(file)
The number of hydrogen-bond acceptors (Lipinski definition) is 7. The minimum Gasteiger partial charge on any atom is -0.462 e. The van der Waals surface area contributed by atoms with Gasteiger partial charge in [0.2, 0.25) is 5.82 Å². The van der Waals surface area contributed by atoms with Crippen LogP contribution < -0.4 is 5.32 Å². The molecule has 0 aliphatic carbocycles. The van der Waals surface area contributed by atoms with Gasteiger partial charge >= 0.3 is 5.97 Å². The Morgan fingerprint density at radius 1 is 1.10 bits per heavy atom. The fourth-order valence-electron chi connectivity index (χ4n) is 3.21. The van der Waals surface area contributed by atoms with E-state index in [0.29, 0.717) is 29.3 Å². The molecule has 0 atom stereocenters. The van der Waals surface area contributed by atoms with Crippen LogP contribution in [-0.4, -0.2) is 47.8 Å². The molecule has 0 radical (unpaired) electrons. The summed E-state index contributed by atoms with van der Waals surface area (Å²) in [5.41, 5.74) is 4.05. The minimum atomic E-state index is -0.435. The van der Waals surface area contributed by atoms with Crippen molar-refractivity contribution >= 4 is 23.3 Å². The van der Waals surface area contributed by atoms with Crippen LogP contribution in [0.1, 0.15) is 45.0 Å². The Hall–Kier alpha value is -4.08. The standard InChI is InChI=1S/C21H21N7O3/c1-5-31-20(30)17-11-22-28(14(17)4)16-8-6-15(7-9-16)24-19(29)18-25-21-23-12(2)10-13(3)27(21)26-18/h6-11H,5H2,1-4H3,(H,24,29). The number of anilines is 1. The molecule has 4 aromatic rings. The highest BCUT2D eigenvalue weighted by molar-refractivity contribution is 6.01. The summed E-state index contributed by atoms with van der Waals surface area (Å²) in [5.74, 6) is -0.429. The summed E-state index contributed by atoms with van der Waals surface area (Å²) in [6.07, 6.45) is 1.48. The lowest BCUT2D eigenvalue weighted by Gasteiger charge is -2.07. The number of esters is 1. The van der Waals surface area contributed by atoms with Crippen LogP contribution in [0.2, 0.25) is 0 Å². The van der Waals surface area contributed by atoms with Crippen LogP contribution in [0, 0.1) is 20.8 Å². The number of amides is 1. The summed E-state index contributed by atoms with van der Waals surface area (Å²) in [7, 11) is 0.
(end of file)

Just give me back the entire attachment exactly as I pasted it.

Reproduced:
The number of hydrogen-bond acceptors (Lipinski definition) is 7. The minimum Gasteiger partial charge on any atom is -0.462 e. The van der Waals surface area contributed by atoms with Gasteiger partial charge in [0.2, 0.25) is 5.82 Å². The van der Waals surface area contributed by atoms with Crippen LogP contribution < -0.4 is 5.32 Å². The molecule has 0 aliphatic carbocycles. The van der Waals surface area contributed by atoms with Gasteiger partial charge >= 0.3 is 5.97 Å². The Morgan fingerprint density at radius 1 is 1.10 bits per heavy atom. The fourth-order valence-electron chi connectivity index (χ4n) is 3.21. The van der Waals surface area contributed by atoms with E-state index in [0.29, 0.717) is 29.3 Å². The molecule has 0 atom stereocenters. The van der Waals surface area contributed by atoms with Crippen LogP contribution in [-0.4, -0.2) is 47.8 Å². The molecule has 0 radical (unpaired) electrons. The summed E-state index contributed by atoms with van der Waals surface area (Å²) in [5.41, 5.74) is 4.05. The minimum atomic E-state index is -0.435. The van der Waals surface area contributed by atoms with Crippen molar-refractivity contribution >= 4 is 23.3 Å². The van der Waals surface area contributed by atoms with Crippen LogP contribution in [0.1, 0.15) is 45.0 Å². The Hall–Kier alpha value is -4.08. The standard InChI is InChI=1S/C21H21N7O3/c1-5-31-20(30)17-11-22-28(14(17)4)16-8-6-15(7-9-16)24-19(29)18-25-21-23-12(2)10-13(3)27(21)26-18/h6-11H,5H2,1-4H3,(H,24,29). The number of anilines is 1. The molecule has 4 aromatic rings. The highest BCUT2D eigenvalue weighted by molar-refractivity contribution is 6.01. The summed E-state index contributed by atoms with van der Waals surface area (Å²) in [5.74, 6) is -0.429. The summed E-state index contributed by atoms with van der Waals surface area (Å²) in [6.07, 6.45) is 1.48. The lowest BCUT2D eigenvalue weighted by Gasteiger charge is -2.07. The number of esters is 1. The van der Waals surface area contributed by atoms with Crippen LogP contribution in [0.2, 0.25) is 0 Å². The van der Waals surface area contributed by atoms with Crippen LogP contribution in [0, 0.1) is 20.8 Å². The number of amides is 1. The summed E-state index contributed by atoms with van der Waals surface area (Å²) in [7, 11) is 0.